Unlike other international privacy laws, the GDPR does not stipulate exactly how long data can or must be kept. According to the GDPR, personal data may only be kept for as long as a business deems it reasonably necessary.

If the data collected allows for the identification of the user - as opposed to anonymous data - then your Data Retention Policy must clearly state why you are collecting the data and for how long it is retained.

In this small sample of Zemanta's larger Cookie Table, you can see how it states the purpose of collecting data and the time period for which the data is retained:

Zemanta Cookies Policy: Strictly Necessary Cookies chart excerpt

Other Data Retention Privacy Laws

While CalOPPA and the GDPR are two of the most common privacy laws that businesses must comply with, there are many others.

Here are a few other laws and regulations that have particular data retention policy requirements:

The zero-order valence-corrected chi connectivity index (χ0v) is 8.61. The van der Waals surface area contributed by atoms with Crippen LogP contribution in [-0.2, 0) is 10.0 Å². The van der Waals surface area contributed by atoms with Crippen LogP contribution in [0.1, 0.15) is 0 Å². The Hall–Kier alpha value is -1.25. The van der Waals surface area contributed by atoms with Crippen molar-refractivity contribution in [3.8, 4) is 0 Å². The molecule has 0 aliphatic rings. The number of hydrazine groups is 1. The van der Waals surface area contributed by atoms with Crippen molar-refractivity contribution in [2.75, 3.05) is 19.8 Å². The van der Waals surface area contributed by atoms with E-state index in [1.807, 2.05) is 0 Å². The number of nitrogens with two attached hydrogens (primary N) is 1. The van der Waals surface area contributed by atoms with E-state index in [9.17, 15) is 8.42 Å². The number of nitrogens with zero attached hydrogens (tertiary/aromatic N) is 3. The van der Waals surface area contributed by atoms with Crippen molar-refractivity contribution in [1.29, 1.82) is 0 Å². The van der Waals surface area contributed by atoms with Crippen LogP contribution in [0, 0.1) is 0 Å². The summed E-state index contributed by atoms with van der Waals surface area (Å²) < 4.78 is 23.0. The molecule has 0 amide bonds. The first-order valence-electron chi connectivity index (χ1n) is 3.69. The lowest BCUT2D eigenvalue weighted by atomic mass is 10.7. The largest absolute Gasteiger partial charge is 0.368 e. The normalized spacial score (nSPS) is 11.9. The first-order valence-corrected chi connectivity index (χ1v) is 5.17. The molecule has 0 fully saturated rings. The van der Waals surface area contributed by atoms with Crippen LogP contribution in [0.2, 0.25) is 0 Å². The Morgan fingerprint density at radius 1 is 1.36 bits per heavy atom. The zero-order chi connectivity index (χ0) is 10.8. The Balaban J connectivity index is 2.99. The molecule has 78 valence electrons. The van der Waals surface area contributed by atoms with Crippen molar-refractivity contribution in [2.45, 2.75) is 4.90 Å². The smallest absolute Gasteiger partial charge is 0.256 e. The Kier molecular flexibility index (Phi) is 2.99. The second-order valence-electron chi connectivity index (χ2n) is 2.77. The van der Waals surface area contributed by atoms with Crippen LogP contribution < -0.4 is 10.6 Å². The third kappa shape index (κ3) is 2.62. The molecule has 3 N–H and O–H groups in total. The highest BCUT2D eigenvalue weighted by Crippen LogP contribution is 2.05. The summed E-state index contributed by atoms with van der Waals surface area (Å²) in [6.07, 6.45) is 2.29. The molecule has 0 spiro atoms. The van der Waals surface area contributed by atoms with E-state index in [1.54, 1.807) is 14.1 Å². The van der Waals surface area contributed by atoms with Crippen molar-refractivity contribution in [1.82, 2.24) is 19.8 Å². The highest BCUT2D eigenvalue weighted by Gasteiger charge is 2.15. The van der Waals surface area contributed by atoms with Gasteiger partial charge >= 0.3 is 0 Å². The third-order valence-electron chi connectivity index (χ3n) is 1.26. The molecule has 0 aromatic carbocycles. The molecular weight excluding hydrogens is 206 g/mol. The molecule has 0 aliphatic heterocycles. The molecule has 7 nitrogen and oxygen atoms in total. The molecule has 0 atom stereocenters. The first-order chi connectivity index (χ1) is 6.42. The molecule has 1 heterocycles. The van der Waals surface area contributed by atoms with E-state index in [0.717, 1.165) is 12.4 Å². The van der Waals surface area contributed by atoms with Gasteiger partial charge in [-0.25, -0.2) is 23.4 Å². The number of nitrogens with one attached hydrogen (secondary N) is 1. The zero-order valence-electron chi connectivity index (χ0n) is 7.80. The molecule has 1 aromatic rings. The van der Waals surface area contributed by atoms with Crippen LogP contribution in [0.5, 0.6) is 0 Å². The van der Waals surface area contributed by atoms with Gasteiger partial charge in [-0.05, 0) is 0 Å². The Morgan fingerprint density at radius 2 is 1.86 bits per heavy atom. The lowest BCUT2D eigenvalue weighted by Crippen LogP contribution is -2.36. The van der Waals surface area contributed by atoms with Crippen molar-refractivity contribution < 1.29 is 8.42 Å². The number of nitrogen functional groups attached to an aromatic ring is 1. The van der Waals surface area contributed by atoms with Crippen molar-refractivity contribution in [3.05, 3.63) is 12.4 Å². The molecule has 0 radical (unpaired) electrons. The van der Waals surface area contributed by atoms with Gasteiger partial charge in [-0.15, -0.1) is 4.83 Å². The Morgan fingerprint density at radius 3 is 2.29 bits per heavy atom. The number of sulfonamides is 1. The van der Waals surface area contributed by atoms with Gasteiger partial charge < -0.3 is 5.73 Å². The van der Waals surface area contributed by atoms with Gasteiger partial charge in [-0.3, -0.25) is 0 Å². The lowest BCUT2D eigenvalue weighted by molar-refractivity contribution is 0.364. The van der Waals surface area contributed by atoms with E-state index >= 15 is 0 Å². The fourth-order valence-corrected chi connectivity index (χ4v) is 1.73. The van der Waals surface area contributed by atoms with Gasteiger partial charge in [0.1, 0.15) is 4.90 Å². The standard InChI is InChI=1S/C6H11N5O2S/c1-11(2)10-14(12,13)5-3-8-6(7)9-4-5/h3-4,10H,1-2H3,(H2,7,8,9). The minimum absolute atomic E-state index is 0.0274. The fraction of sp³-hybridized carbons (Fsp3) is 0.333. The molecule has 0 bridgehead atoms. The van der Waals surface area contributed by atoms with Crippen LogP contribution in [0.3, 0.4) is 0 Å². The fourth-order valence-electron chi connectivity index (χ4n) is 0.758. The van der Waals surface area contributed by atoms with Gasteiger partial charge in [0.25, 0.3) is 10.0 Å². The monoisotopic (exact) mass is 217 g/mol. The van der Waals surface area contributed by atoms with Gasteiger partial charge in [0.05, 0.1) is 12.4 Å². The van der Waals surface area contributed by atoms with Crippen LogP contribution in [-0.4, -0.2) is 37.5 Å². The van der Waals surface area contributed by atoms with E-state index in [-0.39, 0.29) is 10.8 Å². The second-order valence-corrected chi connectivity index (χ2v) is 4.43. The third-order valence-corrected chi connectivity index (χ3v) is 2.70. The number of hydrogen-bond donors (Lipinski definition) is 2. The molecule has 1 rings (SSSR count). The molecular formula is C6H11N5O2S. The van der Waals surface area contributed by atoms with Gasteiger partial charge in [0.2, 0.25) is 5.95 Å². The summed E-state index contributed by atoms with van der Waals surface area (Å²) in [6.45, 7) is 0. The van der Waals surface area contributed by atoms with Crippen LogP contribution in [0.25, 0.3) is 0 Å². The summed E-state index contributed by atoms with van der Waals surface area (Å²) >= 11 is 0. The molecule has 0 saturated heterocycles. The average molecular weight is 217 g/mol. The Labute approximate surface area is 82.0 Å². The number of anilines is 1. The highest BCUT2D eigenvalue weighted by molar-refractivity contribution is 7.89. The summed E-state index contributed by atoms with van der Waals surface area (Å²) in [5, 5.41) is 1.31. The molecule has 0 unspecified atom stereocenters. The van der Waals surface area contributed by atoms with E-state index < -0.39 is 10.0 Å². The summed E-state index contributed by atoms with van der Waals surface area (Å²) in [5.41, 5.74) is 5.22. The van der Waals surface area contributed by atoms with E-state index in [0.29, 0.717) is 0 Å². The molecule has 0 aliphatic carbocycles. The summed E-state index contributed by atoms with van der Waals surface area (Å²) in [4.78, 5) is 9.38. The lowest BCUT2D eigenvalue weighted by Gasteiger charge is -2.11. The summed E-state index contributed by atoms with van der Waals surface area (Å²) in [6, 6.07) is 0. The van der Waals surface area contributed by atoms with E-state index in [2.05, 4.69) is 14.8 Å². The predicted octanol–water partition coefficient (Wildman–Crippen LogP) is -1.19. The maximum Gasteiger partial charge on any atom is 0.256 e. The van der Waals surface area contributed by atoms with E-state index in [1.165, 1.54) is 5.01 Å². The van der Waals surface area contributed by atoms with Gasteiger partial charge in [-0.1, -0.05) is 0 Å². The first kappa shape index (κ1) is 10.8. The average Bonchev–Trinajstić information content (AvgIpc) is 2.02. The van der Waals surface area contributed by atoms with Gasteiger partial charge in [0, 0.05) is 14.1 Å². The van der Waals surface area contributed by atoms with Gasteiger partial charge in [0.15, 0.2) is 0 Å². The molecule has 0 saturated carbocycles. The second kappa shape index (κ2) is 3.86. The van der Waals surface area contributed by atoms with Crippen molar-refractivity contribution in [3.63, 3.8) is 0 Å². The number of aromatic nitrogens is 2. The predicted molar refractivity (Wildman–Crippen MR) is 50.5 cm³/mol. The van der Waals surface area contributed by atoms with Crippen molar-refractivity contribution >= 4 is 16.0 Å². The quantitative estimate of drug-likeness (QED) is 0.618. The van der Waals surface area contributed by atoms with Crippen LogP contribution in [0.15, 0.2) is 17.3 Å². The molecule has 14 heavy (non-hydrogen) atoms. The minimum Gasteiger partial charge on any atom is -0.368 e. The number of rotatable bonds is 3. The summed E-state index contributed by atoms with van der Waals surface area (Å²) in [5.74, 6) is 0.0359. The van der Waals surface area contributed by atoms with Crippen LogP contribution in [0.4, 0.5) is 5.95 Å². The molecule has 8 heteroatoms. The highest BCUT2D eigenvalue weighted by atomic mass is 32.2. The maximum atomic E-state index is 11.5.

• The UK General Data Protection Regulation (UK GDPR) - The UK GDPR is the United Kingdom's privacy law that governs the processing of the personal data of UK citizens. Under Article 5(e), personal data that allows for the identification of an individual should only be kept for the necessary amount of time.
  • The Health Insurance Portability and Accountability Act (HIPAA) - the HIPAA is a federal US law that establishes guidelines for the use and disclosure of personal health information. The HIPAA mandates that personal health data must be kept for a minimum of 6 years after its creation or after it ceased to be effective.